Previous Posts: February 2013


February 20 2013

Image of Poptastic

Picture: Penguin

If you're gripped by Lichtenstein fever, now that Tate Modern has opened its Roy Lichtenstein retrospective, allow me to recommend Alistair Sooke's essential primer on the artist, available here at just £4.99.

Thanks - but shame about the strings

February 20 2013

Image of Thanks - but shame about the strings

Picture: Guardian/Martin Godwin

The late Sir Denis Mahon's bequest of some 57 mainly Italian 17th Century pictures, the details of which were finalised yesterday, was an extraordinarily generous act. They have been given to six major UK galleries. You can see a slideshow of all the pictures, and where they've gone to, on the ArtFund's website.

However, the gift has come with strings attached. From The Guardian:

If any attempt is made by the host museum to charge for admission; or any item from their collection is put up for sale, the Art Fund, the charity that is donating them, can take them back.

Now, maintaining free admission and preventing deaccessioning are two laudable aims. But it seems to me that Sir Denis's conditions place unusually punitive restraints on a museum's freedom to act. Whatever one thinks of free entry or deaccessioning, it is surely in the best interests of a museum for it and it alone to decide how it wants to govern itself. If we want, as a society, to guarantee free entry and ban deaccessioning, then we should do it through legislation, not the wishes of one donor in return for some mostly interesting pictures. The fact that we have not is indicative of the long accepted principle that these decisions are best left to individual boards of trustees. I would understand if Sir Denis had said that paintings in his bequest must never be sold. But to extend that to a museum's entire collection, even manifestly rubbish copies, is surely curious.

I see that one of the recipients is the Fitzwilliam museum in Cambridge. It's interesting to note that not so long ago the Fitzwilliam was so mindful of its independence to act that it refused an £80,000 gift from the Artfund, because it would have meant displaying a a small pink logo on one of its labels.

Update - Michael Savage wonders if the terms have been broken already.

Update II - the putative 'Caravaggio', which is the subject of a lawsuit against Sotheby's, was not included in the bequest. As I said earlier, I am reliably informed that it is certainly not by Caravaggio.

Update III - a reader writes:

With regard to the “strings attached” to Sir Denis Mahon's bequest, it seems to me that he is perfectly entitled to attach whatever conditions he likes. As you point out yourself, if any museum or gallery finds the conditions too onerous, they can decline the gift. In general, if someone wants works of art to be available to everyone they can reasonably require that no fee is charged to view them. In addition if they are bequeathed to the nation, selling them sometime later frustrates the donor’s intention, so this condition seems reasonable to me. Whilst it is unlikely that major institutions would come under control of an unscrupulous asset stripper, there is no harm in putting in some defence.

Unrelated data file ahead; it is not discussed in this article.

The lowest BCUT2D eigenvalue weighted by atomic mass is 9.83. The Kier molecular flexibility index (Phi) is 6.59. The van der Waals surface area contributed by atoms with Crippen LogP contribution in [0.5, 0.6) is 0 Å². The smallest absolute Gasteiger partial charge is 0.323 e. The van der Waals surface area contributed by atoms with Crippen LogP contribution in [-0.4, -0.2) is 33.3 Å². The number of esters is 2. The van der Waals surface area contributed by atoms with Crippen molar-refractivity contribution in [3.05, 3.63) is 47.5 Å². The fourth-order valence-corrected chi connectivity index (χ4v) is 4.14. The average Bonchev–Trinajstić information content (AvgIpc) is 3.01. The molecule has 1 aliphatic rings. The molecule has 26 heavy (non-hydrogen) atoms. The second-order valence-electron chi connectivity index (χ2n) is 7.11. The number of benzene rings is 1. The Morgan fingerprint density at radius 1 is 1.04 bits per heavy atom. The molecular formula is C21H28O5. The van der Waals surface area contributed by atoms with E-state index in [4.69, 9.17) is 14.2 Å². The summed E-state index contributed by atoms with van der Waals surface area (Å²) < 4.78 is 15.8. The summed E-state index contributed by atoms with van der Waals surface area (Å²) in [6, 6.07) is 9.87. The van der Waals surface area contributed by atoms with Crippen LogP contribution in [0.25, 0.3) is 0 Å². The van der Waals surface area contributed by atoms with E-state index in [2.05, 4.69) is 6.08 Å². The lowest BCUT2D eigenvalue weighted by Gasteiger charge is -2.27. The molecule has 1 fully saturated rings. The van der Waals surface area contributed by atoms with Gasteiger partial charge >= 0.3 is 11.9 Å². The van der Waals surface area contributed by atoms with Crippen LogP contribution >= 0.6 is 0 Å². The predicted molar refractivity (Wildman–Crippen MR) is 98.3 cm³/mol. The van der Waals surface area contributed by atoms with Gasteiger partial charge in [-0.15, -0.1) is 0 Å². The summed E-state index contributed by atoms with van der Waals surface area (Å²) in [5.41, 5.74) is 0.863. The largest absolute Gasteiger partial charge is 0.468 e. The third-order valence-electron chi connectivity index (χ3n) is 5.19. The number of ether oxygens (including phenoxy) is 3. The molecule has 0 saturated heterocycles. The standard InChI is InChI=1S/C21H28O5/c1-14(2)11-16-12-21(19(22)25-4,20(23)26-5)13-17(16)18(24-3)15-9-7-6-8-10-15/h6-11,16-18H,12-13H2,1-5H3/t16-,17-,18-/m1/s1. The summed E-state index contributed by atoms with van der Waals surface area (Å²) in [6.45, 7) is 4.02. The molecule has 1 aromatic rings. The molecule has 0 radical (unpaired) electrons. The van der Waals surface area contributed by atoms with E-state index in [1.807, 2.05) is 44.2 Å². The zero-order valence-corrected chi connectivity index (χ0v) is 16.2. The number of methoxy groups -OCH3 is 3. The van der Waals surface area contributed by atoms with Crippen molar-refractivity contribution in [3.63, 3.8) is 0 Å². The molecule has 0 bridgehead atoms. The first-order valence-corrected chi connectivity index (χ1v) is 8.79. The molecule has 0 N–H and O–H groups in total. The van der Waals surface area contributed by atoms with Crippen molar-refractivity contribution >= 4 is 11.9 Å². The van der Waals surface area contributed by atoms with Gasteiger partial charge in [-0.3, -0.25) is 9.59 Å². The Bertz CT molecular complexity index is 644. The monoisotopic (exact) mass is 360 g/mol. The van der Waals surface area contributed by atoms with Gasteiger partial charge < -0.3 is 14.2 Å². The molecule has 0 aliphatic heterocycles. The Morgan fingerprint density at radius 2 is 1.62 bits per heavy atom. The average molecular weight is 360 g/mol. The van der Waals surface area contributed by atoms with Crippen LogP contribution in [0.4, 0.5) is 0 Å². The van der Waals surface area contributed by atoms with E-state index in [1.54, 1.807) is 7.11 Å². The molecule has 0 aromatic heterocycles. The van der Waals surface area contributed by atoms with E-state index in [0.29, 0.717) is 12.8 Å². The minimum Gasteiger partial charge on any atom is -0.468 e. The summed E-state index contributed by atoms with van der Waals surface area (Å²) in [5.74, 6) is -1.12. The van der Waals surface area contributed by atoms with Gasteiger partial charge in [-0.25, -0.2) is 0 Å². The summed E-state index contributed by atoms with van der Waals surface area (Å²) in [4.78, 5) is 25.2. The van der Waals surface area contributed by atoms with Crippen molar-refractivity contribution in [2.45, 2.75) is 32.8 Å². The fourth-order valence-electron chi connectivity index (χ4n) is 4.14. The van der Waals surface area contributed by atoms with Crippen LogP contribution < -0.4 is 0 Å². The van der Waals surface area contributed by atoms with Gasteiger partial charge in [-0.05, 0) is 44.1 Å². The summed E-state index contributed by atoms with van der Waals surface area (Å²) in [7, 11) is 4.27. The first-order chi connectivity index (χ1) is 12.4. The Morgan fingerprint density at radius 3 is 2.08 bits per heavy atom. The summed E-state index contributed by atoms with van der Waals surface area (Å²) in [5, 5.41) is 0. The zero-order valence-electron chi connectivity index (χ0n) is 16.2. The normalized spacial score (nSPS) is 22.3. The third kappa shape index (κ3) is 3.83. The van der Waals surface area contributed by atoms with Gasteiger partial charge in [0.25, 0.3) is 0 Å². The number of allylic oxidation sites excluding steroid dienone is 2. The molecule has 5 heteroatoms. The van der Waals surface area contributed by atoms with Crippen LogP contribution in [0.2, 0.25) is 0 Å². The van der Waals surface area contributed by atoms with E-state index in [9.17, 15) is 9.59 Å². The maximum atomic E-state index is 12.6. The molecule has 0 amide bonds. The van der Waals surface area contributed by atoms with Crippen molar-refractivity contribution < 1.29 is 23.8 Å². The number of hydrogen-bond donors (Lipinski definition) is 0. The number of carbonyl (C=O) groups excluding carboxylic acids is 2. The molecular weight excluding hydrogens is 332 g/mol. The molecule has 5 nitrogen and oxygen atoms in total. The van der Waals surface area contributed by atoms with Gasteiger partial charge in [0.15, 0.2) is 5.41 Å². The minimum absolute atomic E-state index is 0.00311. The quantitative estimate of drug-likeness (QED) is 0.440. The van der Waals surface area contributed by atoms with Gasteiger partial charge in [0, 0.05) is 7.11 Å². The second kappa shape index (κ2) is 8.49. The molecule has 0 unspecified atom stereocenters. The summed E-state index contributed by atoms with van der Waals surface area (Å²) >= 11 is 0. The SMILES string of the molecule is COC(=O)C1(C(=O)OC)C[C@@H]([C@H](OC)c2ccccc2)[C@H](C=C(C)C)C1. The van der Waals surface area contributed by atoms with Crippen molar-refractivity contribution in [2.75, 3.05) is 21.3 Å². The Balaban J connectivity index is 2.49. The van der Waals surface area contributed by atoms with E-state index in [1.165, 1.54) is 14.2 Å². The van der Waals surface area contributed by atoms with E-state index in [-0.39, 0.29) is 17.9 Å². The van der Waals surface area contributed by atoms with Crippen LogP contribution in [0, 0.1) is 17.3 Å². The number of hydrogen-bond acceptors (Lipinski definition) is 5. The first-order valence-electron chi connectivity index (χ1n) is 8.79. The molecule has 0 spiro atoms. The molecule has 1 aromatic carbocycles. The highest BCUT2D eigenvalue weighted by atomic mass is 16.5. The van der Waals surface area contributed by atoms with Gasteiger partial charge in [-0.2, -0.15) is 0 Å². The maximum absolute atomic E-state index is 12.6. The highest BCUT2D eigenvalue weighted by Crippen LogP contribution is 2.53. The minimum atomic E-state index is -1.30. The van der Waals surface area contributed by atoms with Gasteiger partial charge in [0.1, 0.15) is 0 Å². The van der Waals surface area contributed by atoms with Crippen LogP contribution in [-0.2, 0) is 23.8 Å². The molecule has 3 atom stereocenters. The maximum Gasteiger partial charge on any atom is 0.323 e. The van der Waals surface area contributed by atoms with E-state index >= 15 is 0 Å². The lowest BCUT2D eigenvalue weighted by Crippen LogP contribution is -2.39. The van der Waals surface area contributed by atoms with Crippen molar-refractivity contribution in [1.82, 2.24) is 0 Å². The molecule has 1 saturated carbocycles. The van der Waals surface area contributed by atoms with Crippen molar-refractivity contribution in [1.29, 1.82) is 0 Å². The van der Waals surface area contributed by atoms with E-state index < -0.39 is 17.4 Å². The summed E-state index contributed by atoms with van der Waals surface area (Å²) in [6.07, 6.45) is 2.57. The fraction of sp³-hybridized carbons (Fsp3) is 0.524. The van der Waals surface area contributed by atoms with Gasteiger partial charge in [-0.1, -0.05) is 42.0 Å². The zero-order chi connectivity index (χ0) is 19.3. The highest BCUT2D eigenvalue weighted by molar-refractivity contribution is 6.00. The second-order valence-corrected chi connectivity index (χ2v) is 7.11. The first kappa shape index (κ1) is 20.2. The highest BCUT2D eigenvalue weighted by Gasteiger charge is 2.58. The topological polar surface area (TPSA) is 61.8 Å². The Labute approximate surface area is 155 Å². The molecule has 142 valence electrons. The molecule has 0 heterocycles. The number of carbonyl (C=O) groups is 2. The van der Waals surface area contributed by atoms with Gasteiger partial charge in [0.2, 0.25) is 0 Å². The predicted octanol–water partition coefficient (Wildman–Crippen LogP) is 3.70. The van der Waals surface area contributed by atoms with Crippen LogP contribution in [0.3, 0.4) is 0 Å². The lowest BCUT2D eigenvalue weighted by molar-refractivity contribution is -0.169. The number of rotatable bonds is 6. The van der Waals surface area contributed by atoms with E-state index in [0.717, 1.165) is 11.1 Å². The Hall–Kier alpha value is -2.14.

Job Opportunity

February 20 2013

Image of Job Opportunity

Picture: Philip Mould & Company

It's dream job time, everyone... Here at Philip Mould & Company, we're looking for an experienced and highly talented gallery manager. Our ideal candidate is someone who has run a busy commercial art gallery, is familiar with all aspects of shipping pictures (including import and export procedures), is an efficient administrator with a sharp eye for detail, and has an ability to multi-task effortlessly. It's a very demanding, but rewarding job. Get in touch with a CV if you think you have what it takes. 


February 19 2013

Apologies for the lack of service today. I've been filming for BBC2's Culture Show. We're making a one-hour programme on the Your Paintings website, and all the good work that has come out of the Public Catalogue Foundation. The programme will be broadcast on Saturday March 9th, at 6pm, and though I can't tell you much about it now, I think you'll find it interesting. It involves paintings by Van Dyck, and me talking about Van Dyck - what more could readers of AHN want...? Happily, the main presenter is the infinitely more watchable Alistair Sooke.

Last week's episode of The Culture Show had a short piece on the history of the PCF and its origins, which is worth watching (at about 20 minutes in). 

Dictionary of Art Historians

February 18 2013

Image of Dictionary of Art Historians

Picture: DoAH

A reader alerts me to the online Dictionary of Art Historians. It must be a Good Thing, as it has a photo of my art historical hero, Kenneth Clark, on the home page. The entry on Clark concludes thus:

The popularity of his television [series] and book, Civilization, made him a target for much of the New Art History historians who saw his work as traditionalist and ignoring social factors of art production.

Yet another reason to be a fan, then.

Update - a reader writes, obligingly:

On a personal note, I think anyone whose heroes include John Maynard Keynes and Kenneth Clark must be a good art historian and connoisseur -- o.k., that is probably a non sequitur, but as I gather the twitterati say WTH !

And from a UK Tweeter: